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Young scientists create solutions for today’s problems

Young scientists want to be actively involved creating solutions to some of society’s major problems through science, technology and innovation.

Kamogelo Rakgetse shows off his unique Maglev Power Station model.Kamogelo Rakgetse, a Grade 11 learner at Abraham Serote Secondary School in Tafelkop, Limpopo, has built a model of a magnetic power station that is able to produce electricity using free potential energy from magnets.

Rakgetse said his design, the Maglev Power Station (derived from ‘magnetic levitation’), originates from an application exploiting the principle of magnetic induction between materials with different permeability.

“The technology allows the drive shaft to levitate in a stable and safe way, without the need for external power and at a cost that is lower than fossil fuel-generated power,” he said.

His idea was sparked by the current over-reliance on fossil fuels such as coal and oil to produce electricity.

“These are finite resources that will eventually run out and become too expensive financially and environmentally to retrieve. I want to offer an alternative and eco-friendly power source,” he said.

Caroline Boshoff is a Grade 9 pupil at the Port Elizabeth-based Cape Recife School for learners with special needs. She has epilepsy which means she struggles with her school work and finds it difficult to read and write. Despite this, Boshoff loves science and that her research can be done practically rather than theoretically. She has created a programme to establish the learning difficulties of children with disabilities and develop tools to help them.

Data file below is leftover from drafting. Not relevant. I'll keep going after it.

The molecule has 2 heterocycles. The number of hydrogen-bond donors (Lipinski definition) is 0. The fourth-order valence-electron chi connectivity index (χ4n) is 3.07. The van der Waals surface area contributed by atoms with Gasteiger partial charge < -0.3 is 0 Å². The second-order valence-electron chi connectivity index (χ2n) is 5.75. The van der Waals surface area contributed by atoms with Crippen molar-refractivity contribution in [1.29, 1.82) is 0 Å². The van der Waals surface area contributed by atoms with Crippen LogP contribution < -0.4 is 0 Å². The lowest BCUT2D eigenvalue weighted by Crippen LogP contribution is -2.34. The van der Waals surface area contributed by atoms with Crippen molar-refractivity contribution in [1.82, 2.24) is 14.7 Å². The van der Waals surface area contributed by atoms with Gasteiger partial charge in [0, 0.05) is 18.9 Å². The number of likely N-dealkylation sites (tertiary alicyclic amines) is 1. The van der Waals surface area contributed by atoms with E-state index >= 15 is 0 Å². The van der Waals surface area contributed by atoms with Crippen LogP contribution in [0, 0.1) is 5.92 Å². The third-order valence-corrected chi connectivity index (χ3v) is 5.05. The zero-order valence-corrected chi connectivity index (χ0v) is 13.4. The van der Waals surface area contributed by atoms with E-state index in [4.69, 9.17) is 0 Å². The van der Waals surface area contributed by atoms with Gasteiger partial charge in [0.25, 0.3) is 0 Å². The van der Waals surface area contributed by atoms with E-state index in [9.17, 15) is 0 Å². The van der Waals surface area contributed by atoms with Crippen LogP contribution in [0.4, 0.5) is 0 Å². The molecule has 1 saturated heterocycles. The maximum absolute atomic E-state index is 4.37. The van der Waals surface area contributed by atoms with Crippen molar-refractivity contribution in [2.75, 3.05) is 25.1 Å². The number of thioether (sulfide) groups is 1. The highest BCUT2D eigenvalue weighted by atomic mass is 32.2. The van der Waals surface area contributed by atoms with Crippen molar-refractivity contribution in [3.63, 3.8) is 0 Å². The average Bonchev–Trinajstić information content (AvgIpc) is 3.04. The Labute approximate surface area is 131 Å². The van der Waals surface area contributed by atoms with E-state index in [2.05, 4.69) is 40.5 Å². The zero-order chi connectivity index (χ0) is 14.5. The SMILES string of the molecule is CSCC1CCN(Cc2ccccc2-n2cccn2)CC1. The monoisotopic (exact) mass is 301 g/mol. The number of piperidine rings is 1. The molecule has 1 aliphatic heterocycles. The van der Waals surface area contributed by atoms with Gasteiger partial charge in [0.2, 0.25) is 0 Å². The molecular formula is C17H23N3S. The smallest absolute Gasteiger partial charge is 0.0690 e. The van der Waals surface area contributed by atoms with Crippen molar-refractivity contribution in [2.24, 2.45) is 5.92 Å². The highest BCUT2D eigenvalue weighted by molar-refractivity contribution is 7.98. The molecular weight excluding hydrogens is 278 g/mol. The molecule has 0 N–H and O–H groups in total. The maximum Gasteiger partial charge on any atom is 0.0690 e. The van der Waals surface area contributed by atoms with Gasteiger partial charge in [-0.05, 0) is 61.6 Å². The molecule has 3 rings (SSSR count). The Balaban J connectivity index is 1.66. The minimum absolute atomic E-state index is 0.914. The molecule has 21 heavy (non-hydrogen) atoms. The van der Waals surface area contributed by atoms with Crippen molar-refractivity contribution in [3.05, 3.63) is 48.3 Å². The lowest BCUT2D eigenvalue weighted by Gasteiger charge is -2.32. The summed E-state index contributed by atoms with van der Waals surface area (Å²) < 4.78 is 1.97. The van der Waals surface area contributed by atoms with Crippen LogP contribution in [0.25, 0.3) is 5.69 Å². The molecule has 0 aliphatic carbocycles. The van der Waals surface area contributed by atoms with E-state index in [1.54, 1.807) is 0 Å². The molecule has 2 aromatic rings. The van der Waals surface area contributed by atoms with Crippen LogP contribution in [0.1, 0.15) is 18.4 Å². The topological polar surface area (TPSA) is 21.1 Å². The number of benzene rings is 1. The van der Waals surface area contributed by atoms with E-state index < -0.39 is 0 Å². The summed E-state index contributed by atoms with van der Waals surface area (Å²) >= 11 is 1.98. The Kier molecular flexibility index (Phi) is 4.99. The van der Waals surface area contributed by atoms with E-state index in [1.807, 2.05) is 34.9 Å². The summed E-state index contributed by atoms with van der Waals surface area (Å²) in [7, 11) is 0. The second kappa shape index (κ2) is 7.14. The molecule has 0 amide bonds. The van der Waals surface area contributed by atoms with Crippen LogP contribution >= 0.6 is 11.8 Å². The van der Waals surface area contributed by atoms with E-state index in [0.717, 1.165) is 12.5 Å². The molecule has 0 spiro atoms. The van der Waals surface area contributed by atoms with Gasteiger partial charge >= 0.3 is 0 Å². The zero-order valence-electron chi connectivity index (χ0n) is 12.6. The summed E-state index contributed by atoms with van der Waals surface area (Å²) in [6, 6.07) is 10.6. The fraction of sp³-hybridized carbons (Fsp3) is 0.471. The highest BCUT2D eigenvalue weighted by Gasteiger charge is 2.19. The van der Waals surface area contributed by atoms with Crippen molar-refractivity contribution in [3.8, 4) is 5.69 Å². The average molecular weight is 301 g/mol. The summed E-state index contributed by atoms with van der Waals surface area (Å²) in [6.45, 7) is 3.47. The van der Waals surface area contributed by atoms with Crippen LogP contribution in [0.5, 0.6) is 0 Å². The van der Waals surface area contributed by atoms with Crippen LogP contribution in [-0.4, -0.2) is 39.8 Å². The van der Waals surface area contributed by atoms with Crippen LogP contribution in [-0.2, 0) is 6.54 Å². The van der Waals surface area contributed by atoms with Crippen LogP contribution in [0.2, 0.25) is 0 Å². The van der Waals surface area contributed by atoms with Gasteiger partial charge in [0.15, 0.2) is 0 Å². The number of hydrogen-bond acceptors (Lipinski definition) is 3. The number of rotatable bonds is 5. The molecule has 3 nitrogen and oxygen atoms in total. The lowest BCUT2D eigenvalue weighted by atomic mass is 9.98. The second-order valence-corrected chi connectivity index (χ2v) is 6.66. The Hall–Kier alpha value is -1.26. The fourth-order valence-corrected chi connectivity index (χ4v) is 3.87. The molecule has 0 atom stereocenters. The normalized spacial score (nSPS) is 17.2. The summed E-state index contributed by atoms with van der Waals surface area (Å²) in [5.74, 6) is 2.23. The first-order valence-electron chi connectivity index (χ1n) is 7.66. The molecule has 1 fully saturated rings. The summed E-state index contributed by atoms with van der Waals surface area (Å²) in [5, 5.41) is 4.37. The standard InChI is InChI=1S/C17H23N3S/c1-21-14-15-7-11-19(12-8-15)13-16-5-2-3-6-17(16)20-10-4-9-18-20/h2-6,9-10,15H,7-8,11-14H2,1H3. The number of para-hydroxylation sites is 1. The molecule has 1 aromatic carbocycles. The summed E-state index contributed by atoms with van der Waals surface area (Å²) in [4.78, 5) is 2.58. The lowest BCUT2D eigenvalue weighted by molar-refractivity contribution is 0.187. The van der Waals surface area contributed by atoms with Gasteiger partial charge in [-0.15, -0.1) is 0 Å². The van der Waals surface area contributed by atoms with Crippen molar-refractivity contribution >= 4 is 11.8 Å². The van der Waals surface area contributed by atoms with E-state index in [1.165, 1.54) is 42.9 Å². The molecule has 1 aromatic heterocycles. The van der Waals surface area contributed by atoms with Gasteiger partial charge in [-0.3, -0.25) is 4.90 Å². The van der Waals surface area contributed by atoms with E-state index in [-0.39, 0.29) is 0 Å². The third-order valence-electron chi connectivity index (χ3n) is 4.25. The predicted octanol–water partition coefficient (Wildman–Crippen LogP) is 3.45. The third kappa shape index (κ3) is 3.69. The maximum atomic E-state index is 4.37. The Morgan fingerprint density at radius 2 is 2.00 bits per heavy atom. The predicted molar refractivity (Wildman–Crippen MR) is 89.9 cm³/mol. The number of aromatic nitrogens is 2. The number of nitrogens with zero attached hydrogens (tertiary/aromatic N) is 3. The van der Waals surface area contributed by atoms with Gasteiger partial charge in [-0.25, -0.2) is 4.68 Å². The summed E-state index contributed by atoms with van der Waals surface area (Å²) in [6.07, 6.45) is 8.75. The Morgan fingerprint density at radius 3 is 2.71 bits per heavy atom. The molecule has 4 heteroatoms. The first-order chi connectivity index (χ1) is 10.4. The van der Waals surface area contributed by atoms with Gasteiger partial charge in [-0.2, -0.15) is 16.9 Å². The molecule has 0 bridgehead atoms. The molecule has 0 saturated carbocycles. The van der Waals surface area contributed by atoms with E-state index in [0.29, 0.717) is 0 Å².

“I believe that every child can be successful. We just need the right foundation and the right opportunities,” she said.

Boshoff conducted a survey among learners from economically privileged and underprivileged groups, and those living with disabilities. Her findings showed that children from underprivileged backgrounds, and especially those with disabilities, struggled and took longer to reach their developmental milestones.

Her programme is called Sakha Isizwe Ngemfundo (building the nation through education) and it includes amongst other tools (all in English, Afrikaans and isiXhosa) a workbook for the children, a parent/teacher instruction manual, an educational games CD and a range of educational toys.

Boshoff and Rakgetse were amongst the 611 finalists of the Eskom Expo International Science Fair held recently.

The Minister of Science and Technology, Naledi Pandor,  said at the event: “You all remind me of the late OR Tambo, who would’ve celebrated his 100th birthday this year. As an avid student and teacher of mathematics and science, Tambo would’ve been proud today. You demonstrate that our nation can and will be a great achiever in science and technology.”